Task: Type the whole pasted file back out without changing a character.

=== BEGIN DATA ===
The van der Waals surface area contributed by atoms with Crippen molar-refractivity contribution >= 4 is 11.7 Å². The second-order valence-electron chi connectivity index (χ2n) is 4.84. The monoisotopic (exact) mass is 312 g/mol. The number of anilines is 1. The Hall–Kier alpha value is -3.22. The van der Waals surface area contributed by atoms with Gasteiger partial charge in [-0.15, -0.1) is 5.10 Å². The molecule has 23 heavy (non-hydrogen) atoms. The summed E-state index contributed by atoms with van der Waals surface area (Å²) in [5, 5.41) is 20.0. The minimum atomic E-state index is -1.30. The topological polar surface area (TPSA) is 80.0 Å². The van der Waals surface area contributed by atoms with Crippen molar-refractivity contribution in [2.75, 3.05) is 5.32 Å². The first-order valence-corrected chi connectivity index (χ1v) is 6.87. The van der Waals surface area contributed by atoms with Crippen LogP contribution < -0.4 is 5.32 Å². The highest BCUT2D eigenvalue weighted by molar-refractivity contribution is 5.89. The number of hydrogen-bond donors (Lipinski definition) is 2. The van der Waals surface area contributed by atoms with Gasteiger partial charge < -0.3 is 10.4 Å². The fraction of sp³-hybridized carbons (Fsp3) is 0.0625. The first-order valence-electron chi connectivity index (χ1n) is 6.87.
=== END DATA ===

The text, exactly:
The van der Waals surface area contributed by atoms with Crippen molar-refractivity contribution >= 4 is 11.7 Å². The second-order valence-electron chi connectivity index (χ2n) is 4.84. The monoisotopic (exact) mass is 312 g/mol. The number of anilines is 1. The Hall–Kier alpha value is -3.22. The van der Waals surface area contributed by atoms with Gasteiger partial charge in [-0.15, -0.1) is 5.10 Å². The molecule has 23 heavy (non-hydrogen) atoms. The summed E-state index contributed by atoms with van der Waals surface area (Å²) in [5, 5.41) is 20.0. The minimum atomic E-state index is -1.30. The topological polar surface area (TPSA) is 80.0 Å². The van der Waals surface area contributed by atoms with Crippen molar-refractivity contribution in [2.75, 3.05) is 5.32 Å². The first-order valence-corrected chi connectivity index (χ1v) is 6.87. The van der Waals surface area contributed by atoms with Crippen LogP contribution < -0.4 is 5.32 Å². The highest BCUT2D eigenvalue weighted by molar-refractivity contribution is 5.89. The number of hydrogen-bond donors (Lipinski definition) is 2. The van der Waals surface area contributed by atoms with Gasteiger partial charge < -0.3 is 10.4 Å². The fraction of sp³-hybridized carbons (Fsp3) is 0.0625. The first-order valence-electron chi connectivity index (χ1n) is 6.87.